Laird Colyne Stewart
Jan AS XL (2006)
It was a bright winter’s day, when Lady Þorfinna gráfeldr walked down to the piers at the
The wind was blowing strong, but it was not too chill, and the waters of the Mare Ontarium were running clear without ice. She stood on the dock gazing up at the masts of the frigate Red Arrow, from which streamed the banners of Ardchreag and Septentria. An Ealdormere banner flew from the aft-castle. Rouge Port.
Today will be the day, she thought.
She stomped up the ramp onto the ship an
d began bellowing orders. The captain was indisposed, and so as first lieutenant the command was hers. Word had come down that the infamous pirate Cap’n Widow was currently raiding the coasts of north-eastern Skraeling Althing. Most of His Majesty’s ships were on duty elsewhere, tracking another local pirate called Cap’n Bloodfox. So local ships were being asked to capture or sink Widow’s ship the Clever Wife.
Þorfinna was determined that she was the one who woul
d bring Widow to justice.
Finally, the ship was ready to sail, and the winds were blowing favourably in their direction. They swiftly set off, following the coastline.
Before long they saw two ships on the horizon, moving towards them. Marie de Chat Noir—called Black Cat Mary when on board ship—was up in the rigging. She called down that they looked like galleys, an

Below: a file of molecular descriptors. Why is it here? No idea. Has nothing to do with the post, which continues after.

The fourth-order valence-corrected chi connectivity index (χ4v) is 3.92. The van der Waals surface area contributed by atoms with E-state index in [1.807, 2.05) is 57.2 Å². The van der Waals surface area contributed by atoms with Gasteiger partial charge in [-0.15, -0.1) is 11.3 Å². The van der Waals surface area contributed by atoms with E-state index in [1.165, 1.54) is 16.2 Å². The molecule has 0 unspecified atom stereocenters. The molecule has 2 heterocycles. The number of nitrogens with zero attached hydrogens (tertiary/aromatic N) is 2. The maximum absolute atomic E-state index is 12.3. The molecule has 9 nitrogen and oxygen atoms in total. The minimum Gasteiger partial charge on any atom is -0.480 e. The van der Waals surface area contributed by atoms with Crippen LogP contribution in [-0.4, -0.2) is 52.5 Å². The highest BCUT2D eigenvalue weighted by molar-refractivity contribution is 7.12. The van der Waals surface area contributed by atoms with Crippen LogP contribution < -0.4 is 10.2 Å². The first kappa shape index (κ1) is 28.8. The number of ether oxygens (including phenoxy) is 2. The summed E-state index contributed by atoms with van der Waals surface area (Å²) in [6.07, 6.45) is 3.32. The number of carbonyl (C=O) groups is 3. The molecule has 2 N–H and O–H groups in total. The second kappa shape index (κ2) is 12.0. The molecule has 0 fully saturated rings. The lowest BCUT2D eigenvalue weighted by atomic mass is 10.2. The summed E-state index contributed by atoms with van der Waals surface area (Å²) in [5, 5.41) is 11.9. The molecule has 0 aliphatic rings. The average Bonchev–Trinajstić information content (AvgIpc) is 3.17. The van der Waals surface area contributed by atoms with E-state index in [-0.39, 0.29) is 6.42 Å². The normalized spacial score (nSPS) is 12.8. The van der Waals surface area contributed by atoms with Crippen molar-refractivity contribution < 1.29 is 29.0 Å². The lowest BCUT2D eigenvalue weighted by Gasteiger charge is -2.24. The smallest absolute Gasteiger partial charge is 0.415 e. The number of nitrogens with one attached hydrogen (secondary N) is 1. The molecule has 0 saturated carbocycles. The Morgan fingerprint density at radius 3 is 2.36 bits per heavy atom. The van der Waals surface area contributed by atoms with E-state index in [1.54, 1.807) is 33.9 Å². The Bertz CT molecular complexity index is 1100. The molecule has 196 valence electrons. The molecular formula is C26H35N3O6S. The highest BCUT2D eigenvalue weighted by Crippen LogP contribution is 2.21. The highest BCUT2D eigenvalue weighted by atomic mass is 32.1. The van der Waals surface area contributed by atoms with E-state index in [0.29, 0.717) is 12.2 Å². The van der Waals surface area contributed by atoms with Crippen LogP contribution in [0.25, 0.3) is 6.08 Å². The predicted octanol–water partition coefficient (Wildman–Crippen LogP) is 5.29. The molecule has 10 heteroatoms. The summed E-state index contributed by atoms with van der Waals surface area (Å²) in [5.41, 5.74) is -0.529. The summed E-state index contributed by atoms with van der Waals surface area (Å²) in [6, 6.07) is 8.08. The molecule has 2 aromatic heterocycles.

d both were flying the Æthelmearc colours. As Æthelmearc and Ealdormere were currently at peace, Þorfinna did not try to evade them, or have her gunner prime the cannons. Instead she had the sails furled as the ships came together, and she and the Æthelmearc captains had a parley.
The senior captain told her that Captain Bloodfox had run afoul of two of His Majesty Ealdormere’s ships—the Iron Duke and the Sea Khan. His ship Interceptor ha
d been sunk, but somehow the pirate captain had escaped the marines aboard the royal ships. He reappeared two days later in an Æthelmearc port along with Mr. Andersen and several new crewmates, and had somehow managed to steal a man-of-war called the Great Wheel. Re-dubbing her Black Trillium, he had shot his way out of the port, sinking two ships, and had disappeared into deep waters. The Æthelmearc admiralty were embarrassed at loosing their ship and were currently out hunting Bloodfox in force. After assuring the captains that she would send word of any sightings of the Black Trillium, Þorfinna and the Red Arrow continued on their way.